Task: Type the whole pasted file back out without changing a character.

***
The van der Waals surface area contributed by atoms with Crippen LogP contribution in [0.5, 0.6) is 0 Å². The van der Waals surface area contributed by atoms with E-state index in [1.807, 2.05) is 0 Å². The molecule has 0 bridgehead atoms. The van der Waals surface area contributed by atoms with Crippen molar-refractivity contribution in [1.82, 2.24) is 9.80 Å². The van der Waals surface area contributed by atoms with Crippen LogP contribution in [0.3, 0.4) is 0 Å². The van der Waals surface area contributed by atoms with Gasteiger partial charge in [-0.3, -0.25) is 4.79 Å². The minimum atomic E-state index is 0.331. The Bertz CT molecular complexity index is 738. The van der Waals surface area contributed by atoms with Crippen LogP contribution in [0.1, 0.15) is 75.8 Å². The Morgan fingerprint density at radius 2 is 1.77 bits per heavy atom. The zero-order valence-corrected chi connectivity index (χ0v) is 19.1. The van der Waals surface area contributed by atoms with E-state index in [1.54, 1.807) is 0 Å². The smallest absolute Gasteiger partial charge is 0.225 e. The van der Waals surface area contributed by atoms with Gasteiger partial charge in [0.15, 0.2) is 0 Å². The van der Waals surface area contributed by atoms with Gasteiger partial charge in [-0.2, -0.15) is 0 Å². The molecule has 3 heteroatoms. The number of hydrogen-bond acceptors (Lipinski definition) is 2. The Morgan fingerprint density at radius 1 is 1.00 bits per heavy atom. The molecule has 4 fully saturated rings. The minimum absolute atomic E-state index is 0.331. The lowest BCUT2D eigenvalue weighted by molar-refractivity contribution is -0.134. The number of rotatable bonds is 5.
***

The van der Waals surface area contributed by atoms with Crippen LogP contribution in [0.5, 0.6) is 0 Å². The van der Waals surface area contributed by atoms with E-state index in [1.807, 2.05) is 0 Å². The molecule has 0 bridgehead atoms. The van der Waals surface area contributed by atoms with Crippen molar-refractivity contribution in [1.82, 2.24) is 9.80 Å². The van der Waals surface area contributed by atoms with Crippen LogP contribution in [0.3, 0.4) is 0 Å². The van der Waals surface area contributed by atoms with Gasteiger partial charge in [-0.3, -0.25) is 4.79 Å². The minimum atomic E-state index is 0.331. The Bertz CT molecular complexity index is 738. The van der Waals surface area contributed by atoms with Crippen LogP contribution in [0.1, 0.15) is 75.8 Å². The Morgan fingerprint density at radius 2 is 1.77 bits per heavy atom. The zero-order valence-corrected chi connectivity index (χ0v) is 19.1. The van der Waals surface area contributed by atoms with E-state index in [1.54, 1.807) is 0 Å². The smallest absolute Gasteiger partial charge is 0.225 e. The van der Waals surface area contributed by atoms with Gasteiger partial charge in [0.15, 0.2) is 0 Å². The van der Waals surface area contributed by atoms with Gasteiger partial charge in [-0.2, -0.15) is 0 Å². The molecule has 3 heteroatoms. The number of hydrogen-bond acceptors (Lipinski definition) is 2. The Morgan fingerprint density at radius 1 is 1.00 bits per heavy atom. The molecule has 4 fully saturated rings. The minimum absolute atomic E-state index is 0.331. The lowest BCUT2D eigenvalue weighted by molar-refractivity contribution is -0.134. The number of rotatable bonds is 5.